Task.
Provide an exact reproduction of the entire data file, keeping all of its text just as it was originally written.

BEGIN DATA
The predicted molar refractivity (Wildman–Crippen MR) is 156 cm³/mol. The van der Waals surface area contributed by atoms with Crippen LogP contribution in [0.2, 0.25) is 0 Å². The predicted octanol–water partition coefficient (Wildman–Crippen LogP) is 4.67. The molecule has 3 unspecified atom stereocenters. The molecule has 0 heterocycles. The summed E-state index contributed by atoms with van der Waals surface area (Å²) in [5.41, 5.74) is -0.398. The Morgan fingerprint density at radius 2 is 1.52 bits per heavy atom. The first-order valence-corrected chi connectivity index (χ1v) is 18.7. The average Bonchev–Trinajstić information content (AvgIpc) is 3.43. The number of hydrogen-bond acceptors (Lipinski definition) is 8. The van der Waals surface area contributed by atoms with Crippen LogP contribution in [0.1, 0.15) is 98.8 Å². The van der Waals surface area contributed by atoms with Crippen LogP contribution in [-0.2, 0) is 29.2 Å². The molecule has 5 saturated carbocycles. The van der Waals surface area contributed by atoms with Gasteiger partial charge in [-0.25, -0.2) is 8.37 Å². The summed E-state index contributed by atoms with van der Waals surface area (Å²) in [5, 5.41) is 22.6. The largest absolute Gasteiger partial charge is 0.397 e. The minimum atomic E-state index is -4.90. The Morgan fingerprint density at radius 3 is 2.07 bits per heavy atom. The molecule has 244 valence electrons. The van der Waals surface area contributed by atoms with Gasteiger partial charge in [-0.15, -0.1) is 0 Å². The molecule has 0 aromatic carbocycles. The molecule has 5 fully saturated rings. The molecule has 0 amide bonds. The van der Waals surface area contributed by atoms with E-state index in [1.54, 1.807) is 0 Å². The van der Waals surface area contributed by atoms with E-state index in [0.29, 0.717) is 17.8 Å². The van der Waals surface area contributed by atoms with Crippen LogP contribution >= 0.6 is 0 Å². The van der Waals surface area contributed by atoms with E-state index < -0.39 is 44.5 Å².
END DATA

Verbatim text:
The predicted molar refractivity (Wildman–Crippen MR) is 156 cm³/mol. The van der Waals surface area contributed by atoms with Crippen LogP contribution in [0.2, 0.25) is 0 Å². The predicted octanol–water partition coefficient (Wildman–Crippen LogP) is 4.67. The molecule has 3 unspecified atom stereocenters. The molecule has 0 heterocycles. The summed E-state index contributed by atoms with van der Waals surface area (Å²) in [5.41, 5.74) is -0.398. The Morgan fingerprint density at radius 2 is 1.52 bits per heavy atom. The first-order valence-corrected chi connectivity index (χ1v) is 18.7. The average Bonchev–Trinajstić information content (AvgIpc) is 3.43. The number of hydrogen-bond acceptors (Lipinski definition) is 8. The van der Waals surface area contributed by atoms with Crippen LogP contribution in [0.1, 0.15) is 98.8 Å². The van der Waals surface area contributed by atoms with Crippen LogP contribution in [-0.2, 0) is 29.2 Å². The molecule has 5 saturated carbocycles. The van der Waals surface area contributed by atoms with Gasteiger partial charge in [-0.25, -0.2) is 8.37 Å². The summed E-state index contributed by atoms with van der Waals surface area (Å²) in [5, 5.41) is 22.6. The largest absolute Gasteiger partial charge is 0.397 e. The minimum atomic E-state index is -4.90. The Morgan fingerprint density at radius 3 is 2.07 bits per heavy atom. The molecule has 244 valence electrons. The van der Waals surface area contributed by atoms with Gasteiger partial charge in [-0.15, -0.1) is 0 Å². The molecule has 0 aromatic carbocycles. The molecule has 5 fully saturated rings. The molecule has 0 amide bonds. The van der Waals surface area contributed by atoms with E-state index in [1.54, 1.807) is 0 Å². The van der Waals surface area contributed by atoms with E-state index in [0.29, 0.717) is 17.8 Å². The van der Waals surface area contributed by atoms with Crippen LogP contribution >= 0.6 is 0 Å². The van der Waals surface area contributed by atoms with E-state index < -0.39 is 44.5 Å².